Depending on your topic you may find that a single blog of some length and depth does far better over the longer term than multiple short blogs.

Having said that, at the time of writing our most popular article is from a guest writer entitled a day and four flowers it’s quite a short article but it has captured people’s imagination.

Incidentally, guest contributors can really add something to a site at no cost to yourself, so it’s certainly something to consider. We started this way but decided to withdraw.

The biggest issue with guest blogging, we found, is the ‘something for something’ dilemma. By this, I mean we received regular requests to post often thin and poorly structured material, simply so the writer could get their link(s) posted on our site.

Despite clear information about what we would (and wouldn’t) accept the advice was often ignored. We were a little too willing to accept sub-standard material in the early days, but those days have passed.

Search engines are fickle beasts but at the moment longer articles are generally regarded as more authoritative and therefore receive a certain level of priority.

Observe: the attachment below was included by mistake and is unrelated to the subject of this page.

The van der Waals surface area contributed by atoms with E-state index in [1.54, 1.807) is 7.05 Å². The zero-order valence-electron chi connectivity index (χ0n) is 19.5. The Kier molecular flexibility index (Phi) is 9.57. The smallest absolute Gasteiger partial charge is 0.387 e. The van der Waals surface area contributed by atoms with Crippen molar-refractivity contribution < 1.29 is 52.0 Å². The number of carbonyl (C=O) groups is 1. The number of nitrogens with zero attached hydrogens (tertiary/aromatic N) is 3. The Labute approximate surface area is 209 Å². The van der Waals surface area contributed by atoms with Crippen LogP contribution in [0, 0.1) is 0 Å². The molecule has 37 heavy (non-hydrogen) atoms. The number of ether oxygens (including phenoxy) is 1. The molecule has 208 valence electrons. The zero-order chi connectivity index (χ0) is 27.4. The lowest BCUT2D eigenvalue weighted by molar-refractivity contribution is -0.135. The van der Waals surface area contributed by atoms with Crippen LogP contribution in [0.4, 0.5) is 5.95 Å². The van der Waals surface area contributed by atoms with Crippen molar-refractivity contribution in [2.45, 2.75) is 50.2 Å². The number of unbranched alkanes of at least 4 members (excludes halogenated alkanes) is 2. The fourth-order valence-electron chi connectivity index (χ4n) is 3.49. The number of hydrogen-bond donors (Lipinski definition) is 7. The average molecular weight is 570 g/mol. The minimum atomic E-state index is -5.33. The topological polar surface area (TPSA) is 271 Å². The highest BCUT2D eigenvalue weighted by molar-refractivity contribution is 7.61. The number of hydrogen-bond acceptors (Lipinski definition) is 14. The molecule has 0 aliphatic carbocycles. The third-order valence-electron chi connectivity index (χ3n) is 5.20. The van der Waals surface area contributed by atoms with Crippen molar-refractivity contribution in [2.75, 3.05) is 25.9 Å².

Getting the Word Out

When we started PositivityGuides we did very little in the way of self-promotion. This wasn’t due to idleness it was simply an admission that we wanted to build the site with sufficient content to make it worth visiting and looking around.

There are plenty of websites with very good advice about how to get your blog up and running. If you’re new to blogging you might like to check out ProBlogger, which is packed with useful information. 

1. SEO.

Search Engine Optimisation (SEO) is important but is often made to sound like a dark art. Companies feed off the mystery and charge a great deal of money to provide services which they claim give your site a search engine advantage.

Fortunately there are simple and effective solutions. We use The SEO Framework. It’s free, pretty straight forward, and if you found this article via a search engine, it demonstrates it’s effective. Many other WordPress hosted sites use Yoast. Again, it’s quick, relatively uncomplicated and effective, plus it flags up useful issues.

There are many tips and tricks to help boost your site. We came across a book and website by Will Coombe and found it really valuable. 

2. Advertising.

If you have the budget then an instant spike in traffic comes from paid advertising. Search engines such as Google and Bing have their own systems, but it’s possible to pay for a single click with very little money.